|Picture Source | Teddy's Ts|
The other day I was trying to describe a family to my youngest son that he has met just once. Their son has a fairly severe (and physically visible) disability. I was reminding him about how this boy had served him dessert...
Ashton: "Is that the boy who has special needs?"
Me: "Yes it is. Do you not remember him?"
Ashton: "Of course I do. I just couldn't remember if he had special needs."
He went on to talk about all of the minor details of that night.
And when I say all...I mean ALL.
Love this kid.
He remembered his name, his cat, the dessert they shared....but he didn't remember that precious boy's (very visible) disability.
At least, he didn't find it note-worthy.
This brief exchange left such an imprint on my heart that I had to sit down and write it out.
So many of us live in fear of saying the wrong thing.
What do we tell our child when they ask about that man in a wheel chair at the grocery store?
How do we explain the way that a child with Autism thinks in pictures?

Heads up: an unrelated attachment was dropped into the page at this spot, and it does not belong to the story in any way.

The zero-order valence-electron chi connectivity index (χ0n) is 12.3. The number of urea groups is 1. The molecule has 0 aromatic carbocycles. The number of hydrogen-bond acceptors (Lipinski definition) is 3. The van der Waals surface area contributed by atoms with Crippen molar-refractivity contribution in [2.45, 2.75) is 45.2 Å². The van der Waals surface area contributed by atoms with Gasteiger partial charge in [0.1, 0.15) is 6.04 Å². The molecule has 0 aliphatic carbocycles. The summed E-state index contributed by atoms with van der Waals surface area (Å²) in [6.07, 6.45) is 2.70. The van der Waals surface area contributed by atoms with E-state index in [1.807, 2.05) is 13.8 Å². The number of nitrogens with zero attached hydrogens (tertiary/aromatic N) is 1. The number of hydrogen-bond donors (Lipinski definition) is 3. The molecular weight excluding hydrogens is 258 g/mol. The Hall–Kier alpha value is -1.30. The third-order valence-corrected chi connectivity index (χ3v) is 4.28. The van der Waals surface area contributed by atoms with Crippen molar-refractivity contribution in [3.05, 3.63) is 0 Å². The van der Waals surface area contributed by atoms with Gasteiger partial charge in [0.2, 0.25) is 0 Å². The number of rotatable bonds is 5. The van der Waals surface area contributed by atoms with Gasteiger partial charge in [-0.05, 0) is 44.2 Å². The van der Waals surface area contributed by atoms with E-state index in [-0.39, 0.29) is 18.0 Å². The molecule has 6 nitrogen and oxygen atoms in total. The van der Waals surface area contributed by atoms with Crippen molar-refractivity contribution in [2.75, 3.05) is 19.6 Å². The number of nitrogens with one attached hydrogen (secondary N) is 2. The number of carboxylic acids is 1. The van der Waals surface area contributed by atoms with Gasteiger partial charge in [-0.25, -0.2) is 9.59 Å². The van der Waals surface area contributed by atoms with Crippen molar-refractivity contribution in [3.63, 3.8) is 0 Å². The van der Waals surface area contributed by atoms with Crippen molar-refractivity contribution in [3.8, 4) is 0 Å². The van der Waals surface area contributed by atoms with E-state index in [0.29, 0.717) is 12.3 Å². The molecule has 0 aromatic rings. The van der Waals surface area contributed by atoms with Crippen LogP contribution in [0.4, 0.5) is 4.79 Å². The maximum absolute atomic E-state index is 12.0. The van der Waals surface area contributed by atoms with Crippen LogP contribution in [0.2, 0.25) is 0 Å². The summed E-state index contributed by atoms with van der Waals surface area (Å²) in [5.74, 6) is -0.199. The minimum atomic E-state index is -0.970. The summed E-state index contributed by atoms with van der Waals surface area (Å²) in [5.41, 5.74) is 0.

It hit me that while teaching kind words and people-first language is extremely important--definitely answer their questions!--it becomes so much less "scary" when we remember that ultimately we need to teach our children to LOVE PEOPLE.
When we love people, the rest comes pretty easy.
And when we remember that we are ALL broken, all facing a disability of sorts, we can identify with those around us and see them the way that God sees them.
The way that He sees us.
Soo...what do I want most for my boys?
I want them to forget the disability and remember the person. I want them to have compassion for the differences they come across in others and to love them anyways. I want them to accept love from others despite their own brokenness and spiritual disability.
Love God, love His people.